- Home health aid: All patients need personal care time after time. For that, home health aid is provided 1 to 3 times a week.
- Family meetings: The care also involves regular meetings led by a social worker or a hospice nurse to keep the family members posted on the condition of the patient. These meetings also create an environment for everyone to share their feelings. Such meetings can be a great stress reliever for the entire family.
- Respite care: Some hospice agencies also provide respite care to allow the family members and the patient some time away from caregiving. The respite care is given for up to 5 days. During these days, the family can plan a mini-vacation, attend special events or simply provide the patient with a restful environment at home or in the inpatient setting.
Note: The type of services each patient receives depends on their needs and the need of the family. The services can also be adjusted according to the patient’s condition over time.
Hospice Care Vs Palliative Care
Hospice care and palliative care have the same aim – provide relief to the patient from the symptoms and improve the quality of their life. Hospice care also includes palliative care at times but both services are not the same.
Hospice care is provided during the last phase of the incurable disease or when the life of the patient is about to end. Advanced stage of cancer is one such example. Hospice care is provided when the patient is not receiving any active treatment for the illness. The treatment given during hospice care involves managing the symptoms of the underlying diseases.
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The team at the hospice center coordinates with the patient’s physician and medical care team to devise a treatment plan. They keep on communicating as well.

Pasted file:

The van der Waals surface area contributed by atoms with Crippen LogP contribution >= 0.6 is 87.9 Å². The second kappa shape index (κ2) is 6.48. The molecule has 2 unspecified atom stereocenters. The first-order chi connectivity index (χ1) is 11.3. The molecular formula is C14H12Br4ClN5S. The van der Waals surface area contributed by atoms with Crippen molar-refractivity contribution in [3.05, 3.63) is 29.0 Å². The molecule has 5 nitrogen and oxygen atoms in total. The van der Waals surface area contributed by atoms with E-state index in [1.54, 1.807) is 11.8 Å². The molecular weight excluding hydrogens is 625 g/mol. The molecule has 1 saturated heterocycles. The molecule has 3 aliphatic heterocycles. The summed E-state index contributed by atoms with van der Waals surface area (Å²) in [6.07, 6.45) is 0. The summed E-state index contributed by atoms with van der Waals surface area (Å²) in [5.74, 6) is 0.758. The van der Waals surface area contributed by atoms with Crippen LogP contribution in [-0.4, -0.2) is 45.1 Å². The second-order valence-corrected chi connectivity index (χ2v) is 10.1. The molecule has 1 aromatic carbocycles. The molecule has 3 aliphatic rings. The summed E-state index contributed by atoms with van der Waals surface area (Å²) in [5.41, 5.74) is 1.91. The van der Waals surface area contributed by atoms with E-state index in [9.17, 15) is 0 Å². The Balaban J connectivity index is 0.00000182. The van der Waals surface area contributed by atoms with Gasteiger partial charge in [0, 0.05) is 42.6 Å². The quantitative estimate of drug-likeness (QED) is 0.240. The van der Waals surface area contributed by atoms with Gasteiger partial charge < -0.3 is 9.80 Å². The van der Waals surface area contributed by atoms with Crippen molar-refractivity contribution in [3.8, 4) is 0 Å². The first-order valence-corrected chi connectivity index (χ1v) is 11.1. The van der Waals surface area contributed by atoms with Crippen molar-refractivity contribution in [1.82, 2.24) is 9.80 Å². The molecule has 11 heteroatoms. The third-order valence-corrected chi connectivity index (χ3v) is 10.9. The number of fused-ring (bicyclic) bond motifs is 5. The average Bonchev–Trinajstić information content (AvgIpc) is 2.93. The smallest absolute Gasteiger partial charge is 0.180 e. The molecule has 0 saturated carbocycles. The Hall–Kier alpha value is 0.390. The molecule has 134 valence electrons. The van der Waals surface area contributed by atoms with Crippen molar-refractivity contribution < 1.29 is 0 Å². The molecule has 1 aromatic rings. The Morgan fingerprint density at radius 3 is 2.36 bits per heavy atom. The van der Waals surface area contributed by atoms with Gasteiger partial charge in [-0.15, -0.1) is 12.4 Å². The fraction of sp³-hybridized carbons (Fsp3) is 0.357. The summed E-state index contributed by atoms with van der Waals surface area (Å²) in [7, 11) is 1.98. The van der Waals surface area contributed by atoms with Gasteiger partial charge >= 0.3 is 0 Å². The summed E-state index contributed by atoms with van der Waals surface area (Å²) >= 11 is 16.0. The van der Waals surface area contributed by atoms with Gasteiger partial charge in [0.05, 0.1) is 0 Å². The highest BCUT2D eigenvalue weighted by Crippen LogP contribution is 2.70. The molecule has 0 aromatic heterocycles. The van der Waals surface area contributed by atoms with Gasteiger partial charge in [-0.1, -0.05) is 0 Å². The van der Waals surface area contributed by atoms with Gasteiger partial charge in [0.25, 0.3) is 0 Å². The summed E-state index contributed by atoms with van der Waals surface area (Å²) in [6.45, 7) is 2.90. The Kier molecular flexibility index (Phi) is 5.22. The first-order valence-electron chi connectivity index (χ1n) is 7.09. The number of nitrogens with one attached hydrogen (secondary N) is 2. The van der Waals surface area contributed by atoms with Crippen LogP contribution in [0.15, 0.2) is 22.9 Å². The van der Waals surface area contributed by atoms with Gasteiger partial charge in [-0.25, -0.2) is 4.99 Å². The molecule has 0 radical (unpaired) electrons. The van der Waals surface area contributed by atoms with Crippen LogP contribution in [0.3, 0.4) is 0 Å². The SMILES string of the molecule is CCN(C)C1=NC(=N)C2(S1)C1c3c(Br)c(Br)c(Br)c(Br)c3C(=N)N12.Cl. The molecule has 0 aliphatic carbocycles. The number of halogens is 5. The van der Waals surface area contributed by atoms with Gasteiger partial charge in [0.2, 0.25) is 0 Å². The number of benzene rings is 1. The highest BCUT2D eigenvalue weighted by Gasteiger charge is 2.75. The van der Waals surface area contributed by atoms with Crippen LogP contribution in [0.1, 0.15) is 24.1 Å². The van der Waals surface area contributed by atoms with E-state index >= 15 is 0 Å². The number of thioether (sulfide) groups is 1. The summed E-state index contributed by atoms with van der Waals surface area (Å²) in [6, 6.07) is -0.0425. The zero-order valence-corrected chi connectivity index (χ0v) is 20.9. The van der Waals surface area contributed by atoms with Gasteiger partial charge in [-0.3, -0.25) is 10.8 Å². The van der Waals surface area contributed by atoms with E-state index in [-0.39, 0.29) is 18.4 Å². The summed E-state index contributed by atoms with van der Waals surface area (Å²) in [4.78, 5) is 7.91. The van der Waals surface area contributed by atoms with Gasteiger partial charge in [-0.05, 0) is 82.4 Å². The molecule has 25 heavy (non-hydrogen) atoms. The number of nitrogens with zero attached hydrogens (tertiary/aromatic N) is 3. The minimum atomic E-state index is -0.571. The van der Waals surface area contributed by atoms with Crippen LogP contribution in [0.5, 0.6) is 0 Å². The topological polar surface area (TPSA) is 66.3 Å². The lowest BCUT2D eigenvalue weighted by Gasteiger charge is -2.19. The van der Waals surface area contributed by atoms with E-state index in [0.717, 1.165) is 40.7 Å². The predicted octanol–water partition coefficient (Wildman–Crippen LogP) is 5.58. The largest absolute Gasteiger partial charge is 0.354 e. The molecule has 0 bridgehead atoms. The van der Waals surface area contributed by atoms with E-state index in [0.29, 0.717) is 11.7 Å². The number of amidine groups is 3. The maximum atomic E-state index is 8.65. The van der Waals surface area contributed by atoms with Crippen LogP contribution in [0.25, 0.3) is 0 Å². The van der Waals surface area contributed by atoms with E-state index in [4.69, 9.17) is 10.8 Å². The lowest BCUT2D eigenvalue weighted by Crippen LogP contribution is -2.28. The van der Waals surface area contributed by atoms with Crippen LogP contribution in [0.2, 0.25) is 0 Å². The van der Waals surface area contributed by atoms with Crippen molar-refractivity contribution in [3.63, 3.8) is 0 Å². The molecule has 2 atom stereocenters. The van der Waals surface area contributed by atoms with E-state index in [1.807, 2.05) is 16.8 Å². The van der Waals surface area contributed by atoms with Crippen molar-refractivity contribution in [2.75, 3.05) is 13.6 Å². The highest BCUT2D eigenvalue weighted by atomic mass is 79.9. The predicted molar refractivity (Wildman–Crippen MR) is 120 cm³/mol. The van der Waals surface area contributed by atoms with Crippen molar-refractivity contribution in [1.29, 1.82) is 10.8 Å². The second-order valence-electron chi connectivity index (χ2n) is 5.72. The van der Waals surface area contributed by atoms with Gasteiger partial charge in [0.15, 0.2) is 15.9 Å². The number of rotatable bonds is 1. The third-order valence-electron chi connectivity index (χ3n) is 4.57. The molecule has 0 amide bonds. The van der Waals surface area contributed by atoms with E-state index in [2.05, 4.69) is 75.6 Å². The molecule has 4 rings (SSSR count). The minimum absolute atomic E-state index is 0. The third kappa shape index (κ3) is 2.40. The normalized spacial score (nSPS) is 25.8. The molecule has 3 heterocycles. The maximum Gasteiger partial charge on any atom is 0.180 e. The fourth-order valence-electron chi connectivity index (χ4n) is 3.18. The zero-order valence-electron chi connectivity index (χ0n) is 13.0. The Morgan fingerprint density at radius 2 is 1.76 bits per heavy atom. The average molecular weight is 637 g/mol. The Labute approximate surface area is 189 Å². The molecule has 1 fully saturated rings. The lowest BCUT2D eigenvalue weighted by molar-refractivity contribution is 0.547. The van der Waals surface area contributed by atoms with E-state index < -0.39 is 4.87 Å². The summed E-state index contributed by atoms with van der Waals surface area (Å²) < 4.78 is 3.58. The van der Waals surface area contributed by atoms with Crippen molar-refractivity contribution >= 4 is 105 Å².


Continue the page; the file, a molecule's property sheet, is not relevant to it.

Palliative care, on the other hand, can be provided at any stage of the illness. Palliative care usually is provided when the patient is receiving active treatment. The agency that is providing palliative care is separate from the medical team of the patient which is managing the treatment for the illness. However, there is consistent communication between the two teams.
Misconception about Hospice Care
Patients don’t start hospice care soon enough. The patients and sometimes their family members resist the care because they think hospice care means giving up on life since there is no hope.
Even if a patient is in hospice care, they are free to leave and receive active treatment for their disease. Hospice care is there to improve the quality of the patient’s life. It helps them make the best of each day during the last stage of the illness.
Sometimes the doctors of the patient don’t bring up hospice care as well. If the treatment of your loved one is not working anymore or they are out of options, you might want to ask them if they want to receive hospice. This could relieve their stress, improve the quality of life and help them spend a memorable time in their last days.